Post by John Clees » Thu Dec 18, 2014 1:52 am

kinda old news... but it's the same as this article from 2011

'Avoiding the Handcuffs': George Bush Cancels Swiss Trip, After Human Rights Groups Seek Arrest on Torture Charges ... ek-arrest-
George Bush has done a pretty good job of positioning himself as an “elder statesman” in the United States—at least by comparison with dck Cheney—but the rest of the world has not forgotten the high crimes and misdemeanors of the Bush-Cheney interregnum.

So the forty-third president will not be jetting off to Switzerland next week, as had been expected.

Bush was supposed to be the star attraction at a fund-raising gala in Geneva February 12. But the news that the former president would be in Switzerland set off a flurry of legal filings—and calls by members of the Swiss parliament—that sought to have Bush arrested upon arrival on torture charges.

Bush has defended the use of waterboarding and other outlawed interrogation techniques in his autobiography, Decision Points, and public statements, effectively admitting that he and his aides approved acts that are banned by the Convention on Torture, the 1987 international pact prohibiting cruel, inhumane or degrading treatment or punishment to which the United States and Switzerland are signatories.

The New York–based Center for Constitutional Rights and European human rights groups had planned to submit a 2,500-page complaint against Bush to legal authorities in Geneva Monday. The complaint details mistreatment of prisoners at Guantánamo Bay, Cuba, and was to be brought under the Convention Against Torture on behalf of two men who have been held by the United States—Majid Khan, who remains at Guantánamo, and Sami al-Hajj, a former Al Jazeera cameraman, who was released in 2008.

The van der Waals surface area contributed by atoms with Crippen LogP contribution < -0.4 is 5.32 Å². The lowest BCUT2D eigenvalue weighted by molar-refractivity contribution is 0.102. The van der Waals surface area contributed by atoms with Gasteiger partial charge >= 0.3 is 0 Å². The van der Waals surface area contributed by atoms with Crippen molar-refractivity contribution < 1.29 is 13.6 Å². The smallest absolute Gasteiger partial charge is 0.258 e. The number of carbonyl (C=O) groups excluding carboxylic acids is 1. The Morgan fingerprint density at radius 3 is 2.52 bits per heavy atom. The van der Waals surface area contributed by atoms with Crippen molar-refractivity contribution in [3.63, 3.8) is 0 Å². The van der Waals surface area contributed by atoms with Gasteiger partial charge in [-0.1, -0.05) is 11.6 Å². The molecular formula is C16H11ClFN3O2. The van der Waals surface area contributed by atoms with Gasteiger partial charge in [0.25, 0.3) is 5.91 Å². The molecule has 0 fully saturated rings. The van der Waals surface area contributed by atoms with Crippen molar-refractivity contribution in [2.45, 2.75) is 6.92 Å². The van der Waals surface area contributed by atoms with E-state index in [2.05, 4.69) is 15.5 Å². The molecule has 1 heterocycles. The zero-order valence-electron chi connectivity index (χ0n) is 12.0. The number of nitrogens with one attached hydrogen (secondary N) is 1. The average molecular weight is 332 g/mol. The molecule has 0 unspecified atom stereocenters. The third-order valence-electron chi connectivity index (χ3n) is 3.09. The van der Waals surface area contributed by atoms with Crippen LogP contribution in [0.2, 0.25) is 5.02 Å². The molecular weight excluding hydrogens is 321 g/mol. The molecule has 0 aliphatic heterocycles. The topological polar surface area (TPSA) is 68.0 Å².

In addition, a conservative Swiss parliamentarian, Dominique Baettig, had requested that the Swiss federal government arrest of Bush on war crimes charges.

Organizers of the gala event claimed that Bush cancelled his trip in order to avoid protests that might turn violent. But the organizers of the protests, well-known activists on human rights and global justice issues, had actually proposed a symbolic protest that involved nothing more than tossing shoes at the hotel where Bush was scheduled to appear.

Geneva, home to numerous international agencies and tribunals, is arguably more experienced with managing protests than most cities on the planet. The notion that a Bush visit would have been anything more than an annoyance for the gendarmes, and for the broader community, is comic.

Bush decided not to make the trip because, in the words of Reed Brody, counsel for Human Rights Watch: “He’s avoiding the handcuffs.”

“President Bush has admitted he ordered waterboarding which everyone considers to be a form of torture under international law. Under the Convention against Torture, authorities would have been obliged to open an investigation and either prosecute or extradite George Bush,” explained Brody, a leading international human rights lawyer who has pursued some of the world’s most brutal war criminals and torturers.

In a statement issued over the weekend, the Center for Constitutional Rights, which still plans to issue its 2,500-page complaint to the media Monday, declared: “Whatever Bush or his hosts say, we have no doubt he canceled his trip to avoid our case. The message from civil society is clear: If you’re a torturer, be careful in your travel plans. It’s a slow process for accountability, but we keep going.”